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Curr Opin Organ Transplant. 2010 Dec;15(6):765-8. doi: 10.1097/MOT.0b013e3283401742.

Myeloid-derived suppressor cells in transplantation.

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aINSERM, UMR643, France bCHU Nantes, Institut de Transplantation Urologie Néphrologie (ITUN), France cFaculté de Médecine, Université de Nantes, Nantes, France dInstitute for Medical Immunology, Université Libre de Bruxelles, Gosselies, Belgium.



Myeloid-derived suppressor cells (MDSCs) are a heterogeneous population of immature cells that are considered as potential therapeutic targets. Indeed, MDSCs have been shown to suppress immune responses to several types of tumor cells and blocking their suppressive activity may adequately enhance immune response against tumor antigens. On the contrary, the activity of MDSCs may be desirable in suppressing unwanted immune responses such as allograft rejection and might be involved as non-T regulatory cells in the induction and maintenance of transplantation tolerance. In addition, recent data reported that MDSC also control innate immune responses suggesting that MDSC might be important players in controlling ischemia reperfusion injury.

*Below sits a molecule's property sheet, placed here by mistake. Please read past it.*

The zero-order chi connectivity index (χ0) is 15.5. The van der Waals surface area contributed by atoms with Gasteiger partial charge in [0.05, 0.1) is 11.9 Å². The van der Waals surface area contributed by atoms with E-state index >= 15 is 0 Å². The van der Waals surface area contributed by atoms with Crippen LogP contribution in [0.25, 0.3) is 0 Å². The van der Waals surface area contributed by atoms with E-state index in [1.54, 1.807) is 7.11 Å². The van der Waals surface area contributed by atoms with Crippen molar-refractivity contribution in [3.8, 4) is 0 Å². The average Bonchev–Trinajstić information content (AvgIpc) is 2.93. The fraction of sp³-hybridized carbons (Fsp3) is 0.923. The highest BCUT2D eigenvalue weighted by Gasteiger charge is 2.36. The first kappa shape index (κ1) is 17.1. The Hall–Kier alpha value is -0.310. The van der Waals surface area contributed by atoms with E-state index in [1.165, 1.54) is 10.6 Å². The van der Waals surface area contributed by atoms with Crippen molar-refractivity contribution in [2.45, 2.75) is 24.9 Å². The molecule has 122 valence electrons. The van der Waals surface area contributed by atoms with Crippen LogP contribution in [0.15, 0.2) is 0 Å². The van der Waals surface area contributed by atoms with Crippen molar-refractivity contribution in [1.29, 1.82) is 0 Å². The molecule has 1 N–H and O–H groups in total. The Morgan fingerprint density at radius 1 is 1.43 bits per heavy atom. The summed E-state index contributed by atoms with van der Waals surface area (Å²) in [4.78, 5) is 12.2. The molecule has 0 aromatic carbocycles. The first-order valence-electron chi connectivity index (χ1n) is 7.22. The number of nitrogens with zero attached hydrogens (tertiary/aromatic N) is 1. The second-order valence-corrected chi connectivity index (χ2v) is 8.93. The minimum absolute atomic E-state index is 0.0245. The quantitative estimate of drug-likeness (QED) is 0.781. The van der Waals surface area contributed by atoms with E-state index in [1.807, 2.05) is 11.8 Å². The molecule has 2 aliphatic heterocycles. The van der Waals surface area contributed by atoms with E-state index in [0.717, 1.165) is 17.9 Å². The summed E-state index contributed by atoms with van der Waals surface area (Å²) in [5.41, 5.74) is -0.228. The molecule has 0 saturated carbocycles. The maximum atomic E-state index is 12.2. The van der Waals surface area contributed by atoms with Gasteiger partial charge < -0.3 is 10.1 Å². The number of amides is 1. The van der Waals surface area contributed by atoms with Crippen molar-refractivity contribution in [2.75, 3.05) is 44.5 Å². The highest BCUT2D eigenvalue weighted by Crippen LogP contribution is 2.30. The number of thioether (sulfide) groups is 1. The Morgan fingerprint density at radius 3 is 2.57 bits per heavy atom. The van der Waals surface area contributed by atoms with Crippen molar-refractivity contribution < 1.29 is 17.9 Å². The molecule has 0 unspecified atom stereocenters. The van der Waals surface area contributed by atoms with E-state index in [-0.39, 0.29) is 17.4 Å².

Herein, we focused on the few recent studies questioning the possible role played by MDSCs in solid-organ transplantation as well as in experimental models of graft versus host disease.


A growing body of evidence demonstrates that MDSCs are important physiological regulators of innate and adaptive immunity. Now, accumulating studies suggest that this concept can be transposed to the early and late transplantation immunity. Nevertheless, additional studies with mechanistic approaches in animal together with studies in human are required to better define their position and their interactions with immunosuppressive drugs.

[Indexed for MEDLINE]

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